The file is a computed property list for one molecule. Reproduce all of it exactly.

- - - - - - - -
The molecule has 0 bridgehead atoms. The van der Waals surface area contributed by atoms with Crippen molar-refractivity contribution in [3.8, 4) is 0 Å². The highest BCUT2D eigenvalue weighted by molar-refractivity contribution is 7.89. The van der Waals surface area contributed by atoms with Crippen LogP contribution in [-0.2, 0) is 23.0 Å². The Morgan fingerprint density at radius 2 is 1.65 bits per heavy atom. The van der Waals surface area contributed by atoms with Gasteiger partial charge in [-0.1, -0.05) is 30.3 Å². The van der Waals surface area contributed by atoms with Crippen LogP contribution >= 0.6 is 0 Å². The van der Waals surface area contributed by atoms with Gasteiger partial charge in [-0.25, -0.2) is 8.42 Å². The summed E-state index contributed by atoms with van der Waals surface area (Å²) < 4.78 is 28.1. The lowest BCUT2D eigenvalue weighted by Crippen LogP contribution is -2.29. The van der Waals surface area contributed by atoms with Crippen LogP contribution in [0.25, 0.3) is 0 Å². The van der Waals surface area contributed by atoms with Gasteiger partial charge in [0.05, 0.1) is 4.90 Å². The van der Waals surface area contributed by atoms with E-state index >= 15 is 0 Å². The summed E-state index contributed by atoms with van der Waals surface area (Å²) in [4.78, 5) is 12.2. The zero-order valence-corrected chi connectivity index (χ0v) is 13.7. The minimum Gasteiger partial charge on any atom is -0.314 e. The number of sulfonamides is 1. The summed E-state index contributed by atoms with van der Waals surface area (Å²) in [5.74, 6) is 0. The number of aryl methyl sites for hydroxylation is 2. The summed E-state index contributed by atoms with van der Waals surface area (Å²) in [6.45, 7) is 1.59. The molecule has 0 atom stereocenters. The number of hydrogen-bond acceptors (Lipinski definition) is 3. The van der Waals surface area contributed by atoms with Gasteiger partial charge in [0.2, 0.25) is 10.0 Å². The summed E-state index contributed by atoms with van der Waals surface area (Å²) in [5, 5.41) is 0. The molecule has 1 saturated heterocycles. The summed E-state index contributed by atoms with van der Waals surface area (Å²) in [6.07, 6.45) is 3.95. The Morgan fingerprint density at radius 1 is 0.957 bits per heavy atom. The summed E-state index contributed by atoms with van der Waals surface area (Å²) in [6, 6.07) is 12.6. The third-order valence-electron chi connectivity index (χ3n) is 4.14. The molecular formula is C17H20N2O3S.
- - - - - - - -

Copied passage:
The molecule has 0 bridgehead atoms. The van der Waals surface area contributed by atoms with Crippen molar-refractivity contribution in [3.8, 4) is 0 Å². The highest BCUT2D eigenvalue weighted by molar-refractivity contribution is 7.89. The van der Waals surface area contributed by atoms with Crippen LogP contribution in [-0.2, 0) is 23.0 Å². The Morgan fingerprint density at radius 2 is 1.65 bits per heavy atom. The van der Waals surface area contributed by atoms with Gasteiger partial charge in [-0.1, -0.05) is 30.3 Å². The van der Waals surface area contributed by atoms with Crippen LogP contribution >= 0.6 is 0 Å². The van der Waals surface area contributed by atoms with Gasteiger partial charge in [-0.25, -0.2) is 8.42 Å². The summed E-state index contributed by atoms with van der Waals surface area (Å²) < 4.78 is 28.1. The lowest BCUT2D eigenvalue weighted by Crippen LogP contribution is -2.29. The van der Waals surface area contributed by atoms with Crippen LogP contribution in [0.25, 0.3) is 0 Å². The van der Waals surface area contributed by atoms with Gasteiger partial charge in [0.05, 0.1) is 4.90 Å². The van der Waals surface area contributed by atoms with E-state index >= 15 is 0 Å². The summed E-state index contributed by atoms with van der Waals surface area (Å²) in [4.78, 5) is 12.2. The zero-order valence-corrected chi connectivity index (χ0v) is 13.7. The minimum Gasteiger partial charge on any atom is -0.314 e. The number of sulfonamides is 1. The summed E-state index contributed by atoms with van der Waals surface area (Å²) in [5.74, 6) is 0. The number of aryl methyl sites for hydroxylation is 2. The summed E-state index contributed by atoms with van der Waals surface area (Å²) in [6.45, 7) is 1.59. The molecule has 0 atom stereocenters. The number of hydrogen-bond acceptors (Lipinski definition) is 3. The van der Waals surface area contributed by atoms with Gasteiger partial charge in [0.2, 0.25) is 10.0 Å². The summed E-state index contributed by atoms with van der Waals surface area (Å²) in [5, 5.41) is 0. The molecule has 1 saturated heterocycles. The summed E-state index contributed by atoms with van der Waals surface area (Å²) in [6.07, 6.45) is 3.95. The Morgan fingerprint density at radius 1 is 0.957 bits per heavy atom. The summed E-state index contributed by atoms with van der Waals surface area (Å²) in [6, 6.07) is 12.6. The third-order valence-electron chi connectivity index (χ3n) is 4.14. The molecular formula is C17H20N2O3S.